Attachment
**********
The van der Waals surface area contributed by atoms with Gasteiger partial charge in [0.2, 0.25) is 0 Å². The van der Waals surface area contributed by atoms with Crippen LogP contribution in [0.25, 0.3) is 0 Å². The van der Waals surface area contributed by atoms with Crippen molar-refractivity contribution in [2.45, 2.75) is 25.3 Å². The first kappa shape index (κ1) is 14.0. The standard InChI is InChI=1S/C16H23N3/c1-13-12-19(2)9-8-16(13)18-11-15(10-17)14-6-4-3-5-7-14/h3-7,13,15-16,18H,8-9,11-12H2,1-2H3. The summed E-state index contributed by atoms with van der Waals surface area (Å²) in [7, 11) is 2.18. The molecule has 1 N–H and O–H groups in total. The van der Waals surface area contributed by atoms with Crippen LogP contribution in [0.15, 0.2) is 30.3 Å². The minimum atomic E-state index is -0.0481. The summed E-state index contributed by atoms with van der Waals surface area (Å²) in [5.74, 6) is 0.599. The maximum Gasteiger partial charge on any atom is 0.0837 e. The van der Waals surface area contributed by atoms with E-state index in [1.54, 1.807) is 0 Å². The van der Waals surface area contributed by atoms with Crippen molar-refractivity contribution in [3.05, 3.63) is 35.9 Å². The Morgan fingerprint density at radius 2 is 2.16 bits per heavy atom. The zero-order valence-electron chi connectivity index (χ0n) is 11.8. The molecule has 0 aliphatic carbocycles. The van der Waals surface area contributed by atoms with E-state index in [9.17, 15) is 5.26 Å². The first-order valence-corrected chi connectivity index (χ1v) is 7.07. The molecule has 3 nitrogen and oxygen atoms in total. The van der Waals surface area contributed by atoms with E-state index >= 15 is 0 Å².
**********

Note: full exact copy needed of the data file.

The van der Waals surface area contributed by atoms with Gasteiger partial charge in [0.2, 0.25) is 0 Å². The van der Waals surface area contributed by atoms with Crippen LogP contribution in [0.25, 0.3) is 0 Å². The van der Waals surface area contributed by atoms with Crippen molar-refractivity contribution in [2.45, 2.75) is 25.3 Å². The first kappa shape index (κ1) is 14.0. The standard InChI is InChI=1S/C16H23N3/c1-13-12-19(2)9-8-16(13)18-11-15(10-17)14-6-4-3-5-7-14/h3-7,13,15-16,18H,8-9,11-12H2,1-2H3. The summed E-state index contributed by atoms with van der Waals surface area (Å²) in [7, 11) is 2.18. The molecule has 1 N–H and O–H groups in total. The van der Waals surface area contributed by atoms with Crippen LogP contribution in [0.15, 0.2) is 30.3 Å². The minimum atomic E-state index is -0.0481. The summed E-state index contributed by atoms with van der Waals surface area (Å²) in [5.74, 6) is 0.599. The maximum Gasteiger partial charge on any atom is 0.0837 e. The van der Waals surface area contributed by atoms with E-state index in [1.54, 1.807) is 0 Å². The van der Waals surface area contributed by atoms with Crippen molar-refractivity contribution in [3.05, 3.63) is 35.9 Å². The Morgan fingerprint density at radius 2 is 2.16 bits per heavy atom. The zero-order valence-electron chi connectivity index (χ0n) is 11.8. The molecule has 0 aliphatic carbocycles. The van der Waals surface area contributed by atoms with E-state index in [9.17, 15) is 5.26 Å². The first-order valence-corrected chi connectivity index (χ1v) is 7.07. The molecule has 3 nitrogen and oxygen atoms in total. The van der Waals surface area contributed by atoms with E-state index >= 15 is 0 Å².